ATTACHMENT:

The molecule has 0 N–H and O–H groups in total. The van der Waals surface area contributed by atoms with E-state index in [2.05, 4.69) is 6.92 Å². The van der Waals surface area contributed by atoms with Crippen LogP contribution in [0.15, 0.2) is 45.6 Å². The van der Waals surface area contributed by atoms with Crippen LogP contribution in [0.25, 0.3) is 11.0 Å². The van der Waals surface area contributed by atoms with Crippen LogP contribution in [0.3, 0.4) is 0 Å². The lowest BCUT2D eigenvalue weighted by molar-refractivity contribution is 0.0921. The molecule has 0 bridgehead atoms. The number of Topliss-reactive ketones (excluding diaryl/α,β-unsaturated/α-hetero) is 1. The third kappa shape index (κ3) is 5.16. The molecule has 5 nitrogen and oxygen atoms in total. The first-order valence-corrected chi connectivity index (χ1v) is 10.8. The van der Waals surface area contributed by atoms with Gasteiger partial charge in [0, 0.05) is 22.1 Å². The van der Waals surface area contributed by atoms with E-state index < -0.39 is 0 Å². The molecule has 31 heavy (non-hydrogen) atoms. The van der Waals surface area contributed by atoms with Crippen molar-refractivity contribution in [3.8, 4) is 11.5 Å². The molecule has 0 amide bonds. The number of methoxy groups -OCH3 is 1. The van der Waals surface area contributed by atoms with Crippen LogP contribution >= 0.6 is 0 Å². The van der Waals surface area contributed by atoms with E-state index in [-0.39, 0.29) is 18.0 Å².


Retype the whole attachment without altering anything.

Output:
The molecule has 0 N–H and O–H groups in total. The van der Waals surface area contributed by atoms with E-state index in [2.05, 4.69) is 6.92 Å². The van der Waals surface area contributed by atoms with Crippen LogP contribution in [0.15, 0.2) is 45.6 Å². The van der Waals surface area contributed by atoms with Crippen LogP contribution in [0.25, 0.3) is 11.0 Å². The van der Waals surface area contributed by atoms with Crippen LogP contribution in [0.3, 0.4) is 0 Å². The lowest BCUT2D eigenvalue weighted by molar-refractivity contribution is 0.0921. The molecule has 0 bridgehead atoms. The number of Topliss-reactive ketones (excluding diaryl/α,β-unsaturated/α-hetero) is 1. The third kappa shape index (κ3) is 5.16. The molecule has 5 nitrogen and oxygen atoms in total. The first-order valence-corrected chi connectivity index (χ1v) is 10.8. The van der Waals surface area contributed by atoms with Gasteiger partial charge in [0, 0.05) is 22.1 Å². The van der Waals surface area contributed by atoms with E-state index < -0.39 is 0 Å². The molecule has 31 heavy (non-hydrogen) atoms. The van der Waals surface area contributed by atoms with Crippen molar-refractivity contribution in [3.8, 4) is 11.5 Å². The molecule has 0 amide bonds. The number of methoxy groups -OCH3 is 1. The van der Waals surface area contributed by atoms with Crippen LogP contribution >= 0.6 is 0 Å². The van der Waals surface area contributed by atoms with E-state index in [-0.39, 0.29) is 18.0 Å².